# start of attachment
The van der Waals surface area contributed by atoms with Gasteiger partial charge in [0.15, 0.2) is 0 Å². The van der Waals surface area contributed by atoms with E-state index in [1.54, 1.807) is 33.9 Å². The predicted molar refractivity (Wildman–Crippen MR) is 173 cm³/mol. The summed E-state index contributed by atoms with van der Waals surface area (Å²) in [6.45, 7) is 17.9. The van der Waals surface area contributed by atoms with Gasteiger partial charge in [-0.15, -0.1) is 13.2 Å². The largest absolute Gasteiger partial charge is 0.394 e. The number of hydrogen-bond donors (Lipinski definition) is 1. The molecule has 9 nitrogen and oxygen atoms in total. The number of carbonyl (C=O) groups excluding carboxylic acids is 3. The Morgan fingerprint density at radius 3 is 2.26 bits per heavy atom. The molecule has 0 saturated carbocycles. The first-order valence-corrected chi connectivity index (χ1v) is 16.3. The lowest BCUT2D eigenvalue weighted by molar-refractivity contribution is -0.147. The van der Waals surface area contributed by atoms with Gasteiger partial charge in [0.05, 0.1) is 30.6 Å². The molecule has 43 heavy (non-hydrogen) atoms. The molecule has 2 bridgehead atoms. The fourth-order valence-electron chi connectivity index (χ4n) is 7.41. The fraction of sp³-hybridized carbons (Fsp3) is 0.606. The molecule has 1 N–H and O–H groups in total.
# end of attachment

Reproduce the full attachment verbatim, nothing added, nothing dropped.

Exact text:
The van der Waals surface area contributed by atoms with Gasteiger partial charge in [0.15, 0.2) is 0 Å². The van der Waals surface area contributed by atoms with E-state index in [1.54, 1.807) is 33.9 Å². The predicted molar refractivity (Wildman–Crippen MR) is 173 cm³/mol. The summed E-state index contributed by atoms with van der Waals surface area (Å²) in [6.45, 7) is 17.9. The van der Waals surface area contributed by atoms with Gasteiger partial charge in [-0.15, -0.1) is 13.2 Å². The largest absolute Gasteiger partial charge is 0.394 e. The number of hydrogen-bond donors (Lipinski definition) is 1. The molecule has 9 nitrogen and oxygen atoms in total. The number of carbonyl (C=O) groups excluding carboxylic acids is 3. The Morgan fingerprint density at radius 3 is 2.26 bits per heavy atom. The molecule has 0 saturated carbocycles. The first-order valence-corrected chi connectivity index (χ1v) is 16.3. The lowest BCUT2D eigenvalue weighted by molar-refractivity contribution is -0.147. The van der Waals surface area contributed by atoms with Gasteiger partial charge in [0.05, 0.1) is 30.6 Å². The molecule has 43 heavy (non-hydrogen) atoms. The molecule has 2 bridgehead atoms. The fourth-order valence-electron chi connectivity index (χ4n) is 7.41. The fraction of sp³-hybridized carbons (Fsp3) is 0.606. The molecule has 1 N–H and O–H groups in total.